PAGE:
Calculated in Chinese yuan, China’s foreign trade volume reached a record high of 39.1 trillion yuan last year, up 21.4 percent from 2020. Exports came in at 21.73 trillion yuan, a 21.2-percent increase from a year earlier, while imports totalled 17.37 trillion yuan, up 21.5 percent, according to the GAC data.

    GAC spokesperson Li Kuiwen said the resilience of China’s economy and the recovery of the global economy helped the country to maintain strong growth momentum in trade.

    The country’s exports and imports grew more slowly in December compared to the previous month as overseas demand for goods eased after the holiday season, and high costs pressured exporters.

    Exports rose by 20.9 percent year-on-year last December after increasing by 22 percent in November, slightly beating a Reuters forecast of 20 percent.

    https://news.cgtn.com/news/2022-01-14/China-s-foreign-trade-volume-exceeds-6-trillion-in-2021-16OeLZ3dr6U/img/0bbf31b225e24e9fa6e0f903a2c737f8/0bbf31b225e24e9fa6e0f903a2c737f8.jpeg

    https://news.cgtn.com/news/2022-01-14/China-s-foreign-trade-volume-exceeds-6-trillion-in-2021-16OeLZ3dr6U/img/f9e4b605bb0648cb80cdd297934dc2e5/f9e4b605bb0648cb80cdd297934dc2e5.jpeg ….

    Reply
  5. ltr

    https://english.news.cn/20220113/b252603b4c2a44a1b9dc999e57986fac/c.html

    January 13, 2022

    China FDI inflows hit record high in 2021

    BEIJING — In a year when the pandemic continued to wreak havoc on the world economy, global investors have cast more votes of confidence on investing in China as the foreign direct investment (FDI) into the country hit a record high.

    The FDI into the Chinese mainland, in actual use, expanded 14.9 percent year on year to a record high of 1.15 trillion yuan in 2021, the Ministry of Commerce said Thursday.

    In U.S. dollar terms, the inflow went up 20.2 percent year on year to 173.48 billion dollars.

    High-tech industries saw FDI inflows jump 17.1 percent from a year earlier, ministry spokesperson Shu Jueting told a press briefing.

    Foreign investment in China’s high-tech manufacturing and high-tech services industries rose 10.7 percent and 19.2 percent, year on year, respectively.

    The robust growth came as China’s long-term and sound economic fundamentals, and constantly improving business environment retained an appeal to foreign capital, said Zhang Jianping, a researcher at the Chinese Academy of International Trade and Economic Cooperation under the commerce ministry.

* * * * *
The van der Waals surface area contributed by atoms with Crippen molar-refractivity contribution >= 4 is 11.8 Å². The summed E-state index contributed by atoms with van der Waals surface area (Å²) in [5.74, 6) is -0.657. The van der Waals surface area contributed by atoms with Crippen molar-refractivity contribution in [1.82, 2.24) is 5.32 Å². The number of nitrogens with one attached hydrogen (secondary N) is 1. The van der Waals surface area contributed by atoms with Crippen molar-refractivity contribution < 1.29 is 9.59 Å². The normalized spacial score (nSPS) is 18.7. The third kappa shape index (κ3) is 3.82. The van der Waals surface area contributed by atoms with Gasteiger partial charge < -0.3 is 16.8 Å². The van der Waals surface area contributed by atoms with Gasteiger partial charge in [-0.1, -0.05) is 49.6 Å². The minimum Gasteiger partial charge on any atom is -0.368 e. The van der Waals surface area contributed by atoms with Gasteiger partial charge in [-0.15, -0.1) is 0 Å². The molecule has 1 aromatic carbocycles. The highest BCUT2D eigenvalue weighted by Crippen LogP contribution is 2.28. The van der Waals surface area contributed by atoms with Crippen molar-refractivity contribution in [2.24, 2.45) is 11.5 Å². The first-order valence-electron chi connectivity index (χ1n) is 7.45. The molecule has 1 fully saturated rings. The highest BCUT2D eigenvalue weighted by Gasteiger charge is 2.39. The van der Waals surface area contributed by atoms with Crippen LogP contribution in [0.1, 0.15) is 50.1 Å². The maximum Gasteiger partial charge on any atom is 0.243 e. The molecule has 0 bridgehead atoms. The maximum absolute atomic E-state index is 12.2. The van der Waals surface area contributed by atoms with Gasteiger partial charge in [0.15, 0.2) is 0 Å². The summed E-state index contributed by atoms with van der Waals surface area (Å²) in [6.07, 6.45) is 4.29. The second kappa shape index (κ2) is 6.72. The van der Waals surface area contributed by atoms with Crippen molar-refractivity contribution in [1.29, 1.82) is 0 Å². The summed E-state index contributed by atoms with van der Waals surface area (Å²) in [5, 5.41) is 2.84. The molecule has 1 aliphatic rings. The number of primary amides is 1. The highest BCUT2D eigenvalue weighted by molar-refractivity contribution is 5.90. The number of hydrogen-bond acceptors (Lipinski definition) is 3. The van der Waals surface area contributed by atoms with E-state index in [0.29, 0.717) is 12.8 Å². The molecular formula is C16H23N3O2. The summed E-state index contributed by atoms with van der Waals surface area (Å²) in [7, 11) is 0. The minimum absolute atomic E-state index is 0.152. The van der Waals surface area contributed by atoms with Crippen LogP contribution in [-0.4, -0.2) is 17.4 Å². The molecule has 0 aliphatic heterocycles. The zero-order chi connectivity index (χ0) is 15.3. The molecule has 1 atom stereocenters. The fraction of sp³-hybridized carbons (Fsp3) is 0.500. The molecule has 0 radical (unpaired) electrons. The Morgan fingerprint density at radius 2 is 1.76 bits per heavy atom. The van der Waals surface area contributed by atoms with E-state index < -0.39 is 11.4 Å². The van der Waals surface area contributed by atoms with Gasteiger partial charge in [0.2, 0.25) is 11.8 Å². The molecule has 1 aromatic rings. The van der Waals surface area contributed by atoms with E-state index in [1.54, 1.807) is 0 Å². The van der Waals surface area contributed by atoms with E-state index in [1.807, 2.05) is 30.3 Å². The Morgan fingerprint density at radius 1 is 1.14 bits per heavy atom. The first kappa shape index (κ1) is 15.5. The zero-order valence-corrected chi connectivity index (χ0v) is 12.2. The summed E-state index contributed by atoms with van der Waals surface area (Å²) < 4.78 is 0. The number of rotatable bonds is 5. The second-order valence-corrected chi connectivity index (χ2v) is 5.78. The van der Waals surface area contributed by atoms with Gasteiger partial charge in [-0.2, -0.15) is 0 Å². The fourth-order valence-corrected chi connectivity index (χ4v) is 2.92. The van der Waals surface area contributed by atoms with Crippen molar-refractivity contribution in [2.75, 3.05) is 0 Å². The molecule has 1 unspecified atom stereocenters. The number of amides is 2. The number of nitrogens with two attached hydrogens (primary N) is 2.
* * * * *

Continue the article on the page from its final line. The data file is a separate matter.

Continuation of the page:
Last year, the total FDI inflow into the services sector increased 16.7 percent, year on year, to 906.49 billion yuan.

    Investment in the Chinese mainland from countries along the Belt and Road and the Association of Southeast Asian Nations jumped 29.4 percent and 29 percent, respectively, data from the ministry shows….

    Reply
  6. ltr

    https://news.cgtn.com/news/2022-01-15/Chinese-mainland-records-165-confirmed-COVID-19-cases-16PQQMzELq8/index.html

    January 15, 2022

    Chinese mainland reports 165 new COVID-19 cases

    The Chinese mainland recorded 165 confirmed COVID-19 cases on Friday, with 104 linked to local transmissions and 61 from overseas, data from the National Health Commission showed on Saturday.

    A total of 25 new asymptomatic cases were also recorded, and 743 asymptomatic patients remain under medical observation.

    Confirmed cases on the Chinese mainland now total 104,745, with the death toll remaining unchanged at 4,636 since January last year.

    Chinese mainland new locally transmitted cases

    https://news.cgtn.com/news/2022-01-15/Chinese-mainland-records-165-confirmed-COVID-19-cases-16PQQMzELq8/img/ab30953f1f5b478d83bf5effd0e13b93/ab30953f1f5b478d83bf5effd0e13b93.jpeg

    Chinese mainland new imported cases

    https://news.cgtn.com/news/2022-01-15/Chinese-mainland-records-165-confirmed-COVID-19-cases-16PQQMzELq8/img/81dab86c7b88444e8811b1ec5a671f19/81dab86c7b88444e8811b1ec5a671f19.jpeg

    Chinese mainland new asymptomatic cases

    https://news.cgtn.com/news/2022-01-15/Chinese-mainland-records-165-confirmed-COVID-19-cases-16PQQMzELq8/img/41c18119f442410e8bf7c3afad479455/41c18119f442410e8bf7c3afad479455.jpeg

    Reply
  7. CoRev